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Complacency in asthma care must end, says first confidential enquiry report from Royal College of Physicians

Asthma is still killing people. The confidential enquiry, the National Review of Asthma Deaths (), is calling for an end to complacency around asthma care so that more is done to save lives.

This first confidential enquiry report from the (RCP), Why Asthma Still Kills, published today (6 May) on World Asthma Day, found nearly half (45%, 87 patients) of those included in this study who died from asthma did not have any medical help during the final . For 33% of people (65 patients) there was no record of them seeking medical assistance and for 11% (22 patients) help was not given in time. The NRAD found that 80% of the children under 10 (8/10), and 72% of young people aged 10 – 19 (13/18) died before they reached hospital.

The NRAD was commissioned by the Healthcare Quality Improvement Partnership (HQIP) and managed by the RCP in collaboration with professional and patient organisations. The NRAD looked at the circumstances surrounding death from asthma in order to identify patterns and trends in the care received by patients.

Improvements are needed so that both patients and healthcare professionals are better at recognising the signs of deterioration in asthma, and are better at acting quickly when faced with a potentially fatal asthma attack.

Findings from the NRAD include:

  • The standard of care received was less than satisfactory in a quarter of those who died and there was ‘room for improvement’ in the care received by 83% of those who died.
  • Triggers for asthma attacks had not been documented in more than half of the cases and 57% were not recorded as being under specialist supervision in the year before death.
  • There were deficiencies in both routine care and in the treatment of attacks.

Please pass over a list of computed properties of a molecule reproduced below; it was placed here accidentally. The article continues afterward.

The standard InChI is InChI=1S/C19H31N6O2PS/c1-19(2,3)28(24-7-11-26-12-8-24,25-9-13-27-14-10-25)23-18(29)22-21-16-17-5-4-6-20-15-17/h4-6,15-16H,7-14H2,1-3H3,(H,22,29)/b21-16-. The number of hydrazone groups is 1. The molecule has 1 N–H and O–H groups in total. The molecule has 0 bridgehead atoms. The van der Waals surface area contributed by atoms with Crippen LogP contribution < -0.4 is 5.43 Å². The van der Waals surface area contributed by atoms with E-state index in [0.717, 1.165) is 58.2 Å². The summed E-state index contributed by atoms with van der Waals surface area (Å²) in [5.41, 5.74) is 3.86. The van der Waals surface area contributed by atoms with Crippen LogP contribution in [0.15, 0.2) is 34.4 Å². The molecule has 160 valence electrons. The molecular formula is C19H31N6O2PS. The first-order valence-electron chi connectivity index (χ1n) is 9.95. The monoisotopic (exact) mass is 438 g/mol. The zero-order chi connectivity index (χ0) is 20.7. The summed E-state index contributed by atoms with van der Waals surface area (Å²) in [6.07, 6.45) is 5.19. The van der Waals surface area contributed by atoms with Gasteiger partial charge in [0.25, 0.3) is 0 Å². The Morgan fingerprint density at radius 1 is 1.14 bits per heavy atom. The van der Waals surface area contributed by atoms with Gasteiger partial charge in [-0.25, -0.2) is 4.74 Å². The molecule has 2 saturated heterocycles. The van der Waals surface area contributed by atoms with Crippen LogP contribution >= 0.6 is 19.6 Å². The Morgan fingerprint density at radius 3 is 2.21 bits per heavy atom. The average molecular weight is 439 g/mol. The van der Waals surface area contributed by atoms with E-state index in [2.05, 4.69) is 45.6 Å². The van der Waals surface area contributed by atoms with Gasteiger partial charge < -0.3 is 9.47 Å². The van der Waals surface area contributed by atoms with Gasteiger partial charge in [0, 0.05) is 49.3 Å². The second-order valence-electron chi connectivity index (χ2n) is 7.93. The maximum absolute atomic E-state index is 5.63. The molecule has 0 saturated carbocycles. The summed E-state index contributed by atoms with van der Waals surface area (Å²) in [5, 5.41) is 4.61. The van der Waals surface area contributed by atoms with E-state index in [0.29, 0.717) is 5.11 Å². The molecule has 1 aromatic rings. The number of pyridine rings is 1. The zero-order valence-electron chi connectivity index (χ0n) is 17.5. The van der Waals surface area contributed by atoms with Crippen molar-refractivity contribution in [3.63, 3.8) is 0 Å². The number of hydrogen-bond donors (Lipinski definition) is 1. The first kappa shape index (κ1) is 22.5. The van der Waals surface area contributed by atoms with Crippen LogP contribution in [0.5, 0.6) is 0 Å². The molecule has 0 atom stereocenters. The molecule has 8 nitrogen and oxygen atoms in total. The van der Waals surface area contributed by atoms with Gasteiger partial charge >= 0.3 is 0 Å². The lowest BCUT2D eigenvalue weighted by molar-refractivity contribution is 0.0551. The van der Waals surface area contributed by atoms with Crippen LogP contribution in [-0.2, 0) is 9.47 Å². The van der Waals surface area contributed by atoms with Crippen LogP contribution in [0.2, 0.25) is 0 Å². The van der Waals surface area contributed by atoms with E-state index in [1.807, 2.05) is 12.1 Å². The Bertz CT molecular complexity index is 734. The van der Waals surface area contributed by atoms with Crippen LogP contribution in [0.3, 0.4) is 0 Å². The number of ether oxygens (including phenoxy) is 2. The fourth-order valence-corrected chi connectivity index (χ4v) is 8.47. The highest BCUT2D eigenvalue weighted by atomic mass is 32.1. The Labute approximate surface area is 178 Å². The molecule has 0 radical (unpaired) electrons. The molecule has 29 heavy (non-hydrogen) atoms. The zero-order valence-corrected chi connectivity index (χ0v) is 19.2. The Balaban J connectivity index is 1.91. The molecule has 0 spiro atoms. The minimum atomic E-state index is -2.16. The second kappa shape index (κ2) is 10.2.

• There was widespread under-use of preventer inhalers and excessive over-reliance on reliever inhalers.
  • Ten per cent of those who died did so within one month of discharge from hospital following treatment for asthma; at least 21% had attended an emergency department at least once in the previous year.
  • Over half of those who died were being treated for mild or moderate asthma at the time; experts concluded that this was mostly because neither doctors nor patients themselves recognised how serious their asthma really was.
  • Nineteen per cent of those who died were smokers and others, including many children, were exposed to second-hand smoke in the home.
  • Some patients had not collected their prescriptions for preventative treatment or did not attend regular asthma check-ups.

Recommendations made by the NRAD include:

  • Every hospital and GP practice should have a designated, named clinician for asthma services.
  • Better monitoring of asthma control; where loss of control is identified, immediate action is required including escalation of responsibility, treatment change and arrangements for follow-up.
  • Better education is needed for doctors, nurses, patients and carers to make them aware of the risks. They need to be able to recognise the warning signs of poor asthma control and know what to do during an attack.
  • All patients should be provided with a personal asthma action plan (PAAP), which can help them to identify if their asthma is worsening and tell them how and when to seek help.

Dr Kevin Stewart, Clinical Director, Clinical Effectiveness and Evaluation Unit (CEEU) at the RCP said,

“It’s time to end our complacency about asthma, which can, and does, kill. There are important messages in this report for clinicians, for patients and their families and for policy makers. We haven’t paid enough attention to the importance of good routine asthma care by clinicians with the right training and experience and the part that patients themselves play in this. Too often we have also been slow to detect signs of poor asthma control and slow to act when these have been present, with tragic consequences for some families. We can and we must do better.”

Source

National Review of Asthma Deaths (NRAD)